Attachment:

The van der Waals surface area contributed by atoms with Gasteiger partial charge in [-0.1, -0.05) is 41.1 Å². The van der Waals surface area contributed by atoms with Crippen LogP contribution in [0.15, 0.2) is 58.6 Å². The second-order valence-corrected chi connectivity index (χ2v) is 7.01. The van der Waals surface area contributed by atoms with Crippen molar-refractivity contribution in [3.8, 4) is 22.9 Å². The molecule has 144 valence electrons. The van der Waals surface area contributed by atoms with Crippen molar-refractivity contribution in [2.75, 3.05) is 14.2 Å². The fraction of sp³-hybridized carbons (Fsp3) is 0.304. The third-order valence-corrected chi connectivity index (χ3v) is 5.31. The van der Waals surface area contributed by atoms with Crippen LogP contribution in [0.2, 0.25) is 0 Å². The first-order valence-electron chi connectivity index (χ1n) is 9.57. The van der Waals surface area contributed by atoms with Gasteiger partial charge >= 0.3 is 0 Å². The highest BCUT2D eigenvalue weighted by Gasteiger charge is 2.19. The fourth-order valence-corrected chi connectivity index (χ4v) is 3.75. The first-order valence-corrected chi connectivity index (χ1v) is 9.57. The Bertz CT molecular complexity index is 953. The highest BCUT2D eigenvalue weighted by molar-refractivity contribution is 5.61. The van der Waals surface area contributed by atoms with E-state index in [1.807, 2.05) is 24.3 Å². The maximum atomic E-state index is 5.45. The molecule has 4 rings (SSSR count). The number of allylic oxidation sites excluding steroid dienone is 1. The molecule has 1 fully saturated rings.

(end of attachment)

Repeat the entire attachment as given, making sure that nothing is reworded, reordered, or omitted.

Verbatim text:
The van der Waals surface area contributed by atoms with Gasteiger partial charge in [-0.1, -0.05) is 41.1 Å². The van der Waals surface area contributed by atoms with Crippen LogP contribution in [0.15, 0.2) is 58.6 Å². The second-order valence-corrected chi connectivity index (χ2v) is 7.01. The van der Waals surface area contributed by atoms with Crippen molar-refractivity contribution in [3.8, 4) is 22.9 Å². The molecule has 144 valence electrons. The van der Waals surface area contributed by atoms with Crippen molar-refractivity contribution in [2.75, 3.05) is 14.2 Å². The fraction of sp³-hybridized carbons (Fsp3) is 0.304. The third-order valence-corrected chi connectivity index (χ3v) is 5.31. The van der Waals surface area contributed by atoms with Crippen LogP contribution in [0.2, 0.25) is 0 Å². The first-order valence-electron chi connectivity index (χ1n) is 9.57. The van der Waals surface area contributed by atoms with Gasteiger partial charge >= 0.3 is 0 Å². The highest BCUT2D eigenvalue weighted by Gasteiger charge is 2.19. The fourth-order valence-corrected chi connectivity index (χ4v) is 3.75. The first-order valence-corrected chi connectivity index (χ1v) is 9.57. The Bertz CT molecular complexity index is 953. The highest BCUT2D eigenvalue weighted by molar-refractivity contribution is 5.61. The van der Waals surface area contributed by atoms with E-state index in [1.807, 2.05) is 24.3 Å². The maximum atomic E-state index is 5.45. The molecule has 4 rings (SSSR count). The number of allylic oxidation sites excluding steroid dienone is 1. The molecule has 1 fully saturated rings.